Planting trees and shrubs correctly enables them to take root and build a stable foundation. First, dig a rough hole twice as wide and twice as deep as needed. Combine 25% (peat moss, compost or planting mix) with 75% of the soil you dug out for your tree and then mix the two together. Now take the two soils that you mixed together and put them back in the bottom half of the hole because you dug the hole out twice as deep. Fill the hole 3/4 full of water first, then place the tree in the hole. Fill the hole up with the soil/compost mixture and then add more water to prevent air pockets.
The graft, which is located between the root and stem, should be above ground about an inch above the soil line. Don’t fertilize until the tree begins to leaf in the spring. Be careful not to add too much fertilizer, which will burn the tree. Slow-release fertilizer is best in the first year.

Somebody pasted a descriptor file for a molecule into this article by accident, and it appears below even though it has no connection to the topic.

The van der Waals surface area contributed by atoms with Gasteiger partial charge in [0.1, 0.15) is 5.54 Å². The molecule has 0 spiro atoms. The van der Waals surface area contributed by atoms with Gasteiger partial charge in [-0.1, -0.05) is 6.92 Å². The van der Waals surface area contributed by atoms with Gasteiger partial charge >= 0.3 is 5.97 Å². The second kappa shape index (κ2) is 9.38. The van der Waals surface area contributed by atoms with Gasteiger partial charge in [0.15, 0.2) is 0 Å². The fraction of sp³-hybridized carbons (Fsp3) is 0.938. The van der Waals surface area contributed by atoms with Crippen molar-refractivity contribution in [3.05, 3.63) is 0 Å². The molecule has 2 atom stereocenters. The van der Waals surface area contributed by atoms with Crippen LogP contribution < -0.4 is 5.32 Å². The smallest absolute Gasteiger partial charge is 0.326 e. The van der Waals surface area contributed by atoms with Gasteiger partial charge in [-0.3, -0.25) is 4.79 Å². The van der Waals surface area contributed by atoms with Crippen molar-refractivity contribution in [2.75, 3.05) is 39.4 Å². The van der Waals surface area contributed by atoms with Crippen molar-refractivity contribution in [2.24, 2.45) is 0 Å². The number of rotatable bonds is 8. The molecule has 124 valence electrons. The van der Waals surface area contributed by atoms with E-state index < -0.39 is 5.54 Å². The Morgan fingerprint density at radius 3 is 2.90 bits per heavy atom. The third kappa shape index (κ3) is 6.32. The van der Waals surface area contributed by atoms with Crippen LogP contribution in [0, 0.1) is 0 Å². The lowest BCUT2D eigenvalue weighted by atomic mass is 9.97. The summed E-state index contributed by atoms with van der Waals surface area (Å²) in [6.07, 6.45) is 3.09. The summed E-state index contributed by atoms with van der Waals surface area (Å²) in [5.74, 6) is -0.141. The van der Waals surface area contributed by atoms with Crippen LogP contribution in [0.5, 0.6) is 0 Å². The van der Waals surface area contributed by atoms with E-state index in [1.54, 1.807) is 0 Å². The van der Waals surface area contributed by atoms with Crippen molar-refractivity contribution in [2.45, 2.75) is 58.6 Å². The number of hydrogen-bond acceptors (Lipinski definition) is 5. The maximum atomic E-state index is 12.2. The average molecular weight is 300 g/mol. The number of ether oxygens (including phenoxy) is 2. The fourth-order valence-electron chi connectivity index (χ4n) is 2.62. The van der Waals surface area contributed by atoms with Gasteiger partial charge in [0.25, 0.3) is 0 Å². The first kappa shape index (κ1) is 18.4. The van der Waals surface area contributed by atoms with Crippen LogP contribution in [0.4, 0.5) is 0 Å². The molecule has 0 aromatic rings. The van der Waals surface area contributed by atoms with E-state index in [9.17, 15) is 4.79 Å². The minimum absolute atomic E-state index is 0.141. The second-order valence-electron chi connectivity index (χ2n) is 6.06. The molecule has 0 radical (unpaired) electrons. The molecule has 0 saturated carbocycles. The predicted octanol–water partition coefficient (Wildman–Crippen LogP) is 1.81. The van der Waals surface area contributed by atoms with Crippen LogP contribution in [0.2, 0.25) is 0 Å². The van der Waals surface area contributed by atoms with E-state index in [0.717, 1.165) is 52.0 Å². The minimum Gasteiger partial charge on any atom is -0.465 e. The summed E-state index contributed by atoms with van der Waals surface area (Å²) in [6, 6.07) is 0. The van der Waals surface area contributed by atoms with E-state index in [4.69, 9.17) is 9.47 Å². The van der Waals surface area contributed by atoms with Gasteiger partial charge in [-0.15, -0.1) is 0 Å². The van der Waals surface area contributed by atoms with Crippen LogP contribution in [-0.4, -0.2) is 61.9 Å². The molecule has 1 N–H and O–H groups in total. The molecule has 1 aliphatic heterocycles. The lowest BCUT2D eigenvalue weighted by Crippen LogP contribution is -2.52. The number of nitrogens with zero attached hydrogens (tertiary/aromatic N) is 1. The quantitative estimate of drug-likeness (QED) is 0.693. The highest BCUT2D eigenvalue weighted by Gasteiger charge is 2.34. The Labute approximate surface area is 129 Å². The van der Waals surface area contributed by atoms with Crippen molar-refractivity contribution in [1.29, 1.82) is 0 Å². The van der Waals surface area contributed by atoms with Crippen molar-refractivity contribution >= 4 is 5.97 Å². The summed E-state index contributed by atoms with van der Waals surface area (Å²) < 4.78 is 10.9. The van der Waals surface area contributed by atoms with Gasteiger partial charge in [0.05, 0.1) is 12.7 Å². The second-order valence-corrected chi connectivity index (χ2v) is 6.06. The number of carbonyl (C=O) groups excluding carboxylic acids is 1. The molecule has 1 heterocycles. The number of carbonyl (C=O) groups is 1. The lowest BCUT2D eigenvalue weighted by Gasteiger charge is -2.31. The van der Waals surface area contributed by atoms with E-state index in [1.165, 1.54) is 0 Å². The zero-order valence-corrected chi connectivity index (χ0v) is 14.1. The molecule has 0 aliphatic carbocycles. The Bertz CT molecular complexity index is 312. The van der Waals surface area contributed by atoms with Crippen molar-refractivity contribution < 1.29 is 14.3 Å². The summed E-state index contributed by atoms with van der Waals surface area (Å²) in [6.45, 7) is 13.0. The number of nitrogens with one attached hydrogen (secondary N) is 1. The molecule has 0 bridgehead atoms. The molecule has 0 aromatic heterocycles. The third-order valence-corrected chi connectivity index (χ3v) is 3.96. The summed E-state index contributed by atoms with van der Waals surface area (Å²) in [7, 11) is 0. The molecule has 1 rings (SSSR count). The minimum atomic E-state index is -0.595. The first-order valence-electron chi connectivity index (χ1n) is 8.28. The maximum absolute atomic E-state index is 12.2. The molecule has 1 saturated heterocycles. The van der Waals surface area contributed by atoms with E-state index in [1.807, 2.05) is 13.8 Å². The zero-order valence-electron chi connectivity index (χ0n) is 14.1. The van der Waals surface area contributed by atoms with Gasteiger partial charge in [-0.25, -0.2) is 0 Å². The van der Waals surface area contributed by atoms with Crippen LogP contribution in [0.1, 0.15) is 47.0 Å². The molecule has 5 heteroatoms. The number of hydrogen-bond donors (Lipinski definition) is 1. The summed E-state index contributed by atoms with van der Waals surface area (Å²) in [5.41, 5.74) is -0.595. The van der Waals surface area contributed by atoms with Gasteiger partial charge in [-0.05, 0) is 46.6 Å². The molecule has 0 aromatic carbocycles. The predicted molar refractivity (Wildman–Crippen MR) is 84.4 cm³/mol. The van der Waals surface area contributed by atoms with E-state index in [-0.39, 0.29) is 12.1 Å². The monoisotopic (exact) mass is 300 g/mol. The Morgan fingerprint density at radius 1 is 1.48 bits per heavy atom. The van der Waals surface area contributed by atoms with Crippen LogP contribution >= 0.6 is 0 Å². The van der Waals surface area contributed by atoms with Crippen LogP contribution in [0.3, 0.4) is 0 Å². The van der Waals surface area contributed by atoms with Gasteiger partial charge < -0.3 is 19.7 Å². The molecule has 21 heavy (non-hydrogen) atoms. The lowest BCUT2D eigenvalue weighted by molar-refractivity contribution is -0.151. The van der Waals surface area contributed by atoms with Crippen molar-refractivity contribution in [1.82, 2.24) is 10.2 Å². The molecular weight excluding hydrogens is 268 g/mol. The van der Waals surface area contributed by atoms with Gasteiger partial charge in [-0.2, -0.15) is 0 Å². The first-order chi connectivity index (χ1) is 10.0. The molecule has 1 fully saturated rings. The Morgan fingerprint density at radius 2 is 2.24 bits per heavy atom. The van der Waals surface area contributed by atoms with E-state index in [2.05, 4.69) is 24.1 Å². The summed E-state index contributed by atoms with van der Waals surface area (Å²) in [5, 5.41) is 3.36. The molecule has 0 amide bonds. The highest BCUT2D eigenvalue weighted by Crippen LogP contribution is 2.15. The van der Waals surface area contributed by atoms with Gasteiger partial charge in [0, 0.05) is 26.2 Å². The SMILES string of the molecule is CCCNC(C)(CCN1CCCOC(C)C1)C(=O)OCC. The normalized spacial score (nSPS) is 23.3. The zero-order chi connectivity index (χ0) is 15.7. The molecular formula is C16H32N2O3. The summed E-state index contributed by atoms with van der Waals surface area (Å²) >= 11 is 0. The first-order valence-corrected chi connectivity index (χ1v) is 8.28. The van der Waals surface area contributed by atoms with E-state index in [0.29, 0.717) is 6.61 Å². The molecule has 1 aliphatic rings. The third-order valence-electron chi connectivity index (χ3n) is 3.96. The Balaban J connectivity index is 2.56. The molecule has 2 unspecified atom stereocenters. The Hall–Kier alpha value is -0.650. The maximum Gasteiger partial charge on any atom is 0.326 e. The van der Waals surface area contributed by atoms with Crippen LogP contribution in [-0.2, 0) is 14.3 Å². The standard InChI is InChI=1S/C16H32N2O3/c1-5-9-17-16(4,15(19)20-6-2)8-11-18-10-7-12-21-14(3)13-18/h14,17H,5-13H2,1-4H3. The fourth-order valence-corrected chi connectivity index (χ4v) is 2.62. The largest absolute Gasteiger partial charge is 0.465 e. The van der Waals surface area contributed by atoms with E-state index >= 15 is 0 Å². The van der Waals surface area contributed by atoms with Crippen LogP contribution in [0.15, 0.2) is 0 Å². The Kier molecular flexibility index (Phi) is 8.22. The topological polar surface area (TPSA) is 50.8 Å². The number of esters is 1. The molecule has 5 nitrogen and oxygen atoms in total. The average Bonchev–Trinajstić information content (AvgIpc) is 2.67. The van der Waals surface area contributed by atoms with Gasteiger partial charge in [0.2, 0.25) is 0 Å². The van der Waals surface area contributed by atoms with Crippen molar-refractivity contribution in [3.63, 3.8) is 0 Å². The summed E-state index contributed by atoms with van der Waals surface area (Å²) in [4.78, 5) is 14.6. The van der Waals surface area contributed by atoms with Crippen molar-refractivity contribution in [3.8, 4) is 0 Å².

After planting, do not overwater! Before watering, test the soil with your finger to see if it is dry. Too much water can prevent root growth and drown the tree just as too little water will dehydrate it. During the first year, you will need to water your tree more often than a well-established tree.
The first two weeks after planting will be the most crucial to survival, so keep your trees properly irrigated. As a general rule, fruit trees should be planted 15-20 feet apart, blackberry & raspberry plants 2-3 feet apart, and blueberry plants 5-6 feet apart. We suggest reaching out to your local agricultural extension agents to get expert advice for your plant and soil questions. They can advise and give you the best recommendations for your area.